Golden Era TV meets the Digital Age

Times Staff Writer

OLD-TIME television is making a comeback. Not on television, though.

Aided by the neutron star-like cultural gravity of Google's YouTube, an increasing number of vintage TV programs and early commercials are flying out of collectors' closets, ending half a century of exile from the small screen.

For members of Generation X-Box, it's a chance to see what prehistoric television looked like, back when it was barely more than "radio with pictures." Fifty-year-old TV commercials conjure a distant era, when Heinz ketchup was more than a condiment ("when the recipe calls for tomato flavor …") and Cocoa Puffs delivered not just sugar but "chocolate-flavored energy."

Retiring boomers can also find shows they last enjoyed as decoder-ring-wearing youths. In forgotten 1950s sci-fi serials like "Captain Midnight" and "Rocky Jones, Space Ranger," the pseudo-science is not all that's quaint. (When Vena tells Rocky there's a UFO approaching the rocket ship from 2 o'clock, Rocky chides, "Are you positive, or is this merely a woman's intuition?")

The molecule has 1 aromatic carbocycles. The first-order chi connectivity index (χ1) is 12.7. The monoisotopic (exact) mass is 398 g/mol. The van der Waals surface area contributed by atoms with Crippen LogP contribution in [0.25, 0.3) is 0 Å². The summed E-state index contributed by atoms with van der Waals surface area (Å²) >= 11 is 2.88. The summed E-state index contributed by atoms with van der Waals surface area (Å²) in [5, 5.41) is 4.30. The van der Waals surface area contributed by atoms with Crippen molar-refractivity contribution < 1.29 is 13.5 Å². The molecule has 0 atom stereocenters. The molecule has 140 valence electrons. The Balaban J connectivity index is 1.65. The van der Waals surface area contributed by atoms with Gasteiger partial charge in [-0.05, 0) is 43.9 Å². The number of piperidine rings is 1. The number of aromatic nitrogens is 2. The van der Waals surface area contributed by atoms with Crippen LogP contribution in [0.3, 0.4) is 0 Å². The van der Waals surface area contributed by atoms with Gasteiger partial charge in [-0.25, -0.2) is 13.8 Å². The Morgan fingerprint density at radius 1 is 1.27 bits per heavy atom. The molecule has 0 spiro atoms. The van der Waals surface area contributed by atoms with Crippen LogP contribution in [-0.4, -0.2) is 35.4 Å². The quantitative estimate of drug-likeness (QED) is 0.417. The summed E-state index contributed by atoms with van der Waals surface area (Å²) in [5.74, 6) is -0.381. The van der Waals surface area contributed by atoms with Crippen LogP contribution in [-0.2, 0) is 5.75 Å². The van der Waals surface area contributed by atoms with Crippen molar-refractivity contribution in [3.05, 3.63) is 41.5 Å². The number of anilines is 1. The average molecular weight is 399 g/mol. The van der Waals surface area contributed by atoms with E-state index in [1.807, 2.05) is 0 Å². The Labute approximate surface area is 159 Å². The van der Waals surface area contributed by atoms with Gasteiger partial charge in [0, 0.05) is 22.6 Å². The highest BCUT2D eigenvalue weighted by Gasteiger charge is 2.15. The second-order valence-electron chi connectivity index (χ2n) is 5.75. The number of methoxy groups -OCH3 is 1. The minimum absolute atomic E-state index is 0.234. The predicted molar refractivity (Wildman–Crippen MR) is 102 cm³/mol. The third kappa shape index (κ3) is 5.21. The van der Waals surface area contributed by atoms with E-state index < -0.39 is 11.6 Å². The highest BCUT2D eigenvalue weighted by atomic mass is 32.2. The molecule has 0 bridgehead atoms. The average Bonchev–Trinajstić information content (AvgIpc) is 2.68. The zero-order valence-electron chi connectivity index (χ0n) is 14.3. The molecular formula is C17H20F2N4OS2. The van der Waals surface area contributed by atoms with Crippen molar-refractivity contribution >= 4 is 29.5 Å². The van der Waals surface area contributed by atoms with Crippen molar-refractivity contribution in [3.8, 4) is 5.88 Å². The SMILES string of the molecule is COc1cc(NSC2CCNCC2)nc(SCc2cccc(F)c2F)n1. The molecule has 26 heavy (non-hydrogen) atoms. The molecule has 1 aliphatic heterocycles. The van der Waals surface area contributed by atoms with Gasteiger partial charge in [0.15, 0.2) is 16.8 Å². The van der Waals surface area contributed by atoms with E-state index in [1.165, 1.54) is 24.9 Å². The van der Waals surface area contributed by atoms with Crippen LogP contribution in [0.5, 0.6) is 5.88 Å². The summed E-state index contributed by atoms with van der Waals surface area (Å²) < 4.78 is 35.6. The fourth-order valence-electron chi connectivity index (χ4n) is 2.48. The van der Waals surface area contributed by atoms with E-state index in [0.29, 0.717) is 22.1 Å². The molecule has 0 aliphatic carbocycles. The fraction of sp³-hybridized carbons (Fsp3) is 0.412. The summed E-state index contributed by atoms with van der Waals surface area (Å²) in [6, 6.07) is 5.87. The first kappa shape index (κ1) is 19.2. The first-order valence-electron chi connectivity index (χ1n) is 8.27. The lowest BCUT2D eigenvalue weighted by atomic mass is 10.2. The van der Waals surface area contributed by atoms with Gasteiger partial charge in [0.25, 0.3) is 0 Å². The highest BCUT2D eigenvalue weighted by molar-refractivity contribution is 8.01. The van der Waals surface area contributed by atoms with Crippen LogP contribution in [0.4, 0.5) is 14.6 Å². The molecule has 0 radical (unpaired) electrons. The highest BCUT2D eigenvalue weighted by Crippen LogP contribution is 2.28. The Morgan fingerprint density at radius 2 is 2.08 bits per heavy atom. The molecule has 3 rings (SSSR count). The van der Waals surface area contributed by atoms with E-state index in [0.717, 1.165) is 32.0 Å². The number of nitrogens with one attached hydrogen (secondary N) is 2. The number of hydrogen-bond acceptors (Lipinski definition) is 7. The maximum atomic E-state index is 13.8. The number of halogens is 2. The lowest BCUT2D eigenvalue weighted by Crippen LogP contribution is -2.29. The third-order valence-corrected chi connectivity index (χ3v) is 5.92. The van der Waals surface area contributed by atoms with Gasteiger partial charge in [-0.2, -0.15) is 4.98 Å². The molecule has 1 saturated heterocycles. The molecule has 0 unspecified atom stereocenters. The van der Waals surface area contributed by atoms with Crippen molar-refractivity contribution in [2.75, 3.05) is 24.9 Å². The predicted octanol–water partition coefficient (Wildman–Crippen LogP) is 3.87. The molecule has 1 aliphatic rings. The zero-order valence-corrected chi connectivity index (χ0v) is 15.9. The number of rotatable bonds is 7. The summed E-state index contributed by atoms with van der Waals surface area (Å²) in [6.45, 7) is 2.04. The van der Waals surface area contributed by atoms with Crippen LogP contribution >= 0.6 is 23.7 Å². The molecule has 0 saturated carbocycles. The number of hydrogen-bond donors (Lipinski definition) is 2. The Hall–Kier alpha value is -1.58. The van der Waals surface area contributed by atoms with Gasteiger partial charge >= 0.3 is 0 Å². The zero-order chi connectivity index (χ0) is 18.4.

Indeed, as television collectors large and small continue to digitize and upload thousands of rare old film reels and videotapes, YouTube is threatening to become a repository of television history that could rival the nation's leading broadcast museums, both in the scope of its offerings and in the number of people it can reach.

Ron Simon, curator of the Paley Center for Media (formerly the Museum of Television and Radio), said that collectors have traditionally been very possessive, preferring to keep their archives out of the public view. But with the arrival of video sharing sites, that mentality is changing. "YouTube has encouraged the whole collector community to put examples of their material out there," he said.

With this YouTube-based resurrection, however, has come not just nostalgia but a set of legal questions as tangled as a reel of tape that's come off its spool.